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Introducing... LaserBots!

Posted on Thursday, 11 October 2012 | No Comments

The Raspberry Pi and the Arduino are two very different devices each suited to different activities.  

The Arduino is an open-source electronics prototyping platform. It can receive input from a variety of sensors and can affect surroundings by controlling lights, motors and other actuators. It is low power and also has serial communication capability. It is programmed using the Arduino programming language (based on Wiring) and the Arduino development environment (based on Processing). The programming language is very similar to C/C++.

The Raspberry Pi is a single-board computer that is small in size (85.60 mm × 53.98 mm) and was developed to aid the teaching of basic computer science in schools. It uses the Linux operating system. The Pi has a Broadcom system on a chip which includes an ARM 700 MHz processor, a VideoCore IV GPU, and 256 Mb of RAM. There is not a built in hard disk but it has an SD card slot.
Arduino (left) and Raspberry Pi (right)
Our embedded systems class requires us to design a 'gadget' using either of these devices.  A selection of ideas were put forward:

  • A wireless video streaming robot (using an Arduino for drive control, sensors and movement, and the Pi for video processing.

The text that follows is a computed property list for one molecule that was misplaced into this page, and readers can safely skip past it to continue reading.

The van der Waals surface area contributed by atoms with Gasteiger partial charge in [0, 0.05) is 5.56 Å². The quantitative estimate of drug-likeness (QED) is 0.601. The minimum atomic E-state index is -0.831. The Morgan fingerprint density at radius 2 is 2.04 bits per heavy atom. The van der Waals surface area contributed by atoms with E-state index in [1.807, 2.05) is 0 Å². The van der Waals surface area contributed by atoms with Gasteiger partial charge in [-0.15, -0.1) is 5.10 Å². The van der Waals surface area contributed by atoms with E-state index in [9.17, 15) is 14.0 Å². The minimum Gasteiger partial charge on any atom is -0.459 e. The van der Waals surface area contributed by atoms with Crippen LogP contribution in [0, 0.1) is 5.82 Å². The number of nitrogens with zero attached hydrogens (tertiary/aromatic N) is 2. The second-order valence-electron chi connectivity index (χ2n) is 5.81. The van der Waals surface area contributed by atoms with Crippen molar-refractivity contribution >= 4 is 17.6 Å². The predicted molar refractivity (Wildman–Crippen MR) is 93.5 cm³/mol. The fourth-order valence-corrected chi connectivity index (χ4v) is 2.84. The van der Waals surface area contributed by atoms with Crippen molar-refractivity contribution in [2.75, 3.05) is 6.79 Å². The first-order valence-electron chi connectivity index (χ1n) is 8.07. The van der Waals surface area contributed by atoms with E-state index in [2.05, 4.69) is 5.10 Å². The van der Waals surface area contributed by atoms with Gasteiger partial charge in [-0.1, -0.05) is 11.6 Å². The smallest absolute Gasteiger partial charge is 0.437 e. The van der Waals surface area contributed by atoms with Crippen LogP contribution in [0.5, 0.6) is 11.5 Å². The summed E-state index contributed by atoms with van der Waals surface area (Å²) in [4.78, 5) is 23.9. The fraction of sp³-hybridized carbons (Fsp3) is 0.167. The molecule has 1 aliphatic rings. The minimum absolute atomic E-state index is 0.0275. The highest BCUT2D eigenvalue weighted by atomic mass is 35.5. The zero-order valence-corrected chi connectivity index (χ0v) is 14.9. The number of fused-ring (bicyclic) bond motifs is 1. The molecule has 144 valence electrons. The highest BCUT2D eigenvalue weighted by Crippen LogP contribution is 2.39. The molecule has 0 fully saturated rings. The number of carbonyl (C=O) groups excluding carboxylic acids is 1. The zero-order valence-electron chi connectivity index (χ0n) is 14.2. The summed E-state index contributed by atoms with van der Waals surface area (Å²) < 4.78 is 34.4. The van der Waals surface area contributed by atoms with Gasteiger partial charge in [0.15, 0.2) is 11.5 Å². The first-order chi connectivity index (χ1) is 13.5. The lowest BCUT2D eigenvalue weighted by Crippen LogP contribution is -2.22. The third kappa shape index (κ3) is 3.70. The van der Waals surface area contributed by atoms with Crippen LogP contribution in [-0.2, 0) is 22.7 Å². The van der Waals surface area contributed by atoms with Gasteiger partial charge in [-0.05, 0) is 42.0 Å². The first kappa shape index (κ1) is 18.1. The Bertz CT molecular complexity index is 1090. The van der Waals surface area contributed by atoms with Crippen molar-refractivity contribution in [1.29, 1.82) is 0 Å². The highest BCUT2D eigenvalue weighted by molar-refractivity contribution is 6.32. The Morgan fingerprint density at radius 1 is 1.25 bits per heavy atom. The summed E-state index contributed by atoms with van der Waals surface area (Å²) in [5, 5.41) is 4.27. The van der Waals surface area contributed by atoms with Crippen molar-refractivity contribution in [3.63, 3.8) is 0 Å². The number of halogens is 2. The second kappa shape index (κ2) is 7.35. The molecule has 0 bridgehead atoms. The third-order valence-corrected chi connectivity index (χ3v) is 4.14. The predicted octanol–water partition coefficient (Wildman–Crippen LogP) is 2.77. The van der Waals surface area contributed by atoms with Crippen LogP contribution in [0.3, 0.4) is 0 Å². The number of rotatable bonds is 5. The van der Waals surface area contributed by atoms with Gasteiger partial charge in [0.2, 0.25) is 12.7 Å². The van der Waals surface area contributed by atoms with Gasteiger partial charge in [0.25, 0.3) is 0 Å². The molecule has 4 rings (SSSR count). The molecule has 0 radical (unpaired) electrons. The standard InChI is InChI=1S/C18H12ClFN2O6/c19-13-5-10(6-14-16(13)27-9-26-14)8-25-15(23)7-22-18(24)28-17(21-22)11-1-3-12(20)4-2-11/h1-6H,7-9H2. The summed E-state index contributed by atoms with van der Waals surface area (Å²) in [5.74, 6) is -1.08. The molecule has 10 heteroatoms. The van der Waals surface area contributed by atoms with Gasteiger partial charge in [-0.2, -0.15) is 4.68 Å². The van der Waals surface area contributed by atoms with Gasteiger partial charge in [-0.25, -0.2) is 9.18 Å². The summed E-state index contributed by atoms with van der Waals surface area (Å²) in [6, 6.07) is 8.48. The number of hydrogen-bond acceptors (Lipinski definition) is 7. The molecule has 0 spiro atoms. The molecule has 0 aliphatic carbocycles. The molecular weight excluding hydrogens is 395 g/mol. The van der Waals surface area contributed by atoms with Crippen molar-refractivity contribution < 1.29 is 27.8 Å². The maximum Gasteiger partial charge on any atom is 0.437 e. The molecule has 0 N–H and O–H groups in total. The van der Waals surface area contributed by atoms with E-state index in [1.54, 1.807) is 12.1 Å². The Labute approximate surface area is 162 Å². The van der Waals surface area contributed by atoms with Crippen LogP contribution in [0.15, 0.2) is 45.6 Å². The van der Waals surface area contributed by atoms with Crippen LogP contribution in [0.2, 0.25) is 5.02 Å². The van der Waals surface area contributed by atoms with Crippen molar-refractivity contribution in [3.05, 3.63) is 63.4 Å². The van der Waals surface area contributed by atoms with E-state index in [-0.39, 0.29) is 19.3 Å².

• Off board lap timing and data acquisition unit for a formula student racecar.
  • Light up t-shirt using a Lilypad Arduino.
  • A remote controlled desktop missile launcher.

We then combined a few of the ideas above to propose a 'robot wars' game, with some sort of firing and detection mechanism on two remote controlled tanks.  There also is to be a 'games-master', controlling and scoring the game.  Due to the excellent sensor capabilities of the Arduino, it will be used on the robot to control the firing device and detect the targets. Due to the graphics processing capabilities of the Raspberry Pi, it will be used to stream video from the onboard cameras and display a GUI for the scoring system

This will be a challenging project, with many different subsystems having to play nicely together e.g. communications, sensing and drive control however we are confident of producing the final demonstration on time in January.

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